Celgene Drug Keeps Pancreatic Patients Alive an Extra Two Months in Trial
Paclitaxel protein-bound (Abraxane) looks to be the cancer drug that keeps on giving to Celgene (NYSE: CELG). The Summit, NJ-based company reported late in the day on Tuesday that a pivotal clinical trial of the drug combined with chemotherapy kept patients with advanced pancreatic cancer alive some two months longer than those on chemotherapy alone. As a result, Celgene said it will seek Food & Drug Administration approval for the drug against pancreatic cancer in the first half of this year.
Celgene acquired paclitaxel protein-bound when it bought Abraxis Bioscience for $2.9 billion in 2010. The drug had already been approved to treat breast cancer in 2005 and last October the FDA approved the drug for non-small-cell lung cancer. At the JP Morgan conference in San Francisco earlier this month, Celgene CEO Bob Hugin forecast that Abraxane annual sales will reach $1 billion to $1.25 billion by 2015 and $1.5 billion to $2 billion in 2017.
Pancreatic cancer is extremely difficult to treat; by the time it is detected the fast-moving cancer has usually spread, and patients die within months. Consequently, although only 2.1 percent of all U.S. cancer cases each year are pancreatic cancer, it is the fourth leading cause of cancer death, killing 38,000 people a year.
The Celgene drug is a form of the widely used chemotherapy drug paclitaxel (Taxol), combined with tiny particles of the human protein albumin that are meant to increase the amount of the drug that is delivered directly to the tumor. The trial results, which will be presented in full on Friday at the American Society of Clinical Oncology’s Gastrointestinal Cancers annual meeting in San Francisco, revealed that patients on paclitaxel protein-bound survived a median of 8.5 months compared with 6.7 months for those receiving standard chemotherapy treatment.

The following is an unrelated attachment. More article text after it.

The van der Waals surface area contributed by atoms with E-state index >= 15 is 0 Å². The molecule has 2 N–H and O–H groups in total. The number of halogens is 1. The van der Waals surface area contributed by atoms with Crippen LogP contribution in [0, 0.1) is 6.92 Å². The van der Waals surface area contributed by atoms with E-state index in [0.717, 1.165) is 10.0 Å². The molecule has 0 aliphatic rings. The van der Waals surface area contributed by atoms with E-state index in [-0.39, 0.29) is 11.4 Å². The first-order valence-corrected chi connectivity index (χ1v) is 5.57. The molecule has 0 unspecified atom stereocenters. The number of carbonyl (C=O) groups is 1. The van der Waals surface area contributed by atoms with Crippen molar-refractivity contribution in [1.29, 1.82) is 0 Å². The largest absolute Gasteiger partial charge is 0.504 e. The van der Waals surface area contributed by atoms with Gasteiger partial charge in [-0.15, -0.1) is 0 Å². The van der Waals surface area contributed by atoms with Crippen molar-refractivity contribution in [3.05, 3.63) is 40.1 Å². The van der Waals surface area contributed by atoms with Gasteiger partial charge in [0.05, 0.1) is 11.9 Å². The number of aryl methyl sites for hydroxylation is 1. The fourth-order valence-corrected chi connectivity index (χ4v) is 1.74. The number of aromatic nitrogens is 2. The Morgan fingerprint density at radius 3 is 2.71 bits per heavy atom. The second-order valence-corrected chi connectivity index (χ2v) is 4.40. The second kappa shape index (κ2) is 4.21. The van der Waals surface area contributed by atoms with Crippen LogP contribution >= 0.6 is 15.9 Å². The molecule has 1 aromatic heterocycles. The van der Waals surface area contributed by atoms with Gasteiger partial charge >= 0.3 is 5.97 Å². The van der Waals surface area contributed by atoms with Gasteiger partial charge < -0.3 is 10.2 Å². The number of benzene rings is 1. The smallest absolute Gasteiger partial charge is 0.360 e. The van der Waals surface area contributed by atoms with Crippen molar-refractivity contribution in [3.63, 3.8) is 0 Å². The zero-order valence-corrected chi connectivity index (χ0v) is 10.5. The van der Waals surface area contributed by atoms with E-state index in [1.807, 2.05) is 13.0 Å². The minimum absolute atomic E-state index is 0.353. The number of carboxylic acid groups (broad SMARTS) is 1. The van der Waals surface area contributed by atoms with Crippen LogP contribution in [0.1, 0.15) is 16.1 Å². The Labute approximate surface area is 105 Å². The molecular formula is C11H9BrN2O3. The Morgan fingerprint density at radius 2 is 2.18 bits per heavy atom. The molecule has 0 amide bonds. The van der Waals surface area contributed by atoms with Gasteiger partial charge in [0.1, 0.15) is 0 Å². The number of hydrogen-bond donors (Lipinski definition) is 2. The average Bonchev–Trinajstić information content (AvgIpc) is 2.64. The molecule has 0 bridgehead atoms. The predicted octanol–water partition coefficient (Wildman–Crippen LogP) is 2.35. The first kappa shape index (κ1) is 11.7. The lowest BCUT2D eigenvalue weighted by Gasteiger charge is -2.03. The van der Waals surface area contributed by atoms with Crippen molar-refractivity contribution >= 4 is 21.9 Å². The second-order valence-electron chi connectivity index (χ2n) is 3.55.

In addition, at the end of one year 35 percent of trial participants on the Celgene drug were still alive, compared with 22 percent of those on chemotherapy alone. There were 861 patients in the study. After two years the survival figures were 9 percent and 4 percent respectively—indicative of how dire a diagnosis pancreatic cancer is.
“The past few decades have brought us very few treatment advances for patients with advanced pancreatic cancer, which is both deadly and incredibly difficult to treat with success,” Daniel Von Hoff, lead investigator of the trial and chief scientific officer for Scottsdale Healthcare’s Virginia G. Piper Cancer Center Clinical Trials, said in the Celgene press release. “The fact that Abraxane plus gemcitabine demonstrated an overall survival benefit, and also did so at one and two years, is a significant step forward in offering potential new hope for our patients.”
Abraxane may have trouble breaking through in the market if it is approved for pancreatic cancer, however. An older treatment called Folfirinox, a combination of four generic chemotherapy drugs, performed even better against the disease in a clinical trial published in 2011. In that trial, the patients on Folfirinox had a median survival rate of 11.1 months, almost three months longer than with the Celgene drug. However, the Celgene drug can be easier to administer and have fewer side effects.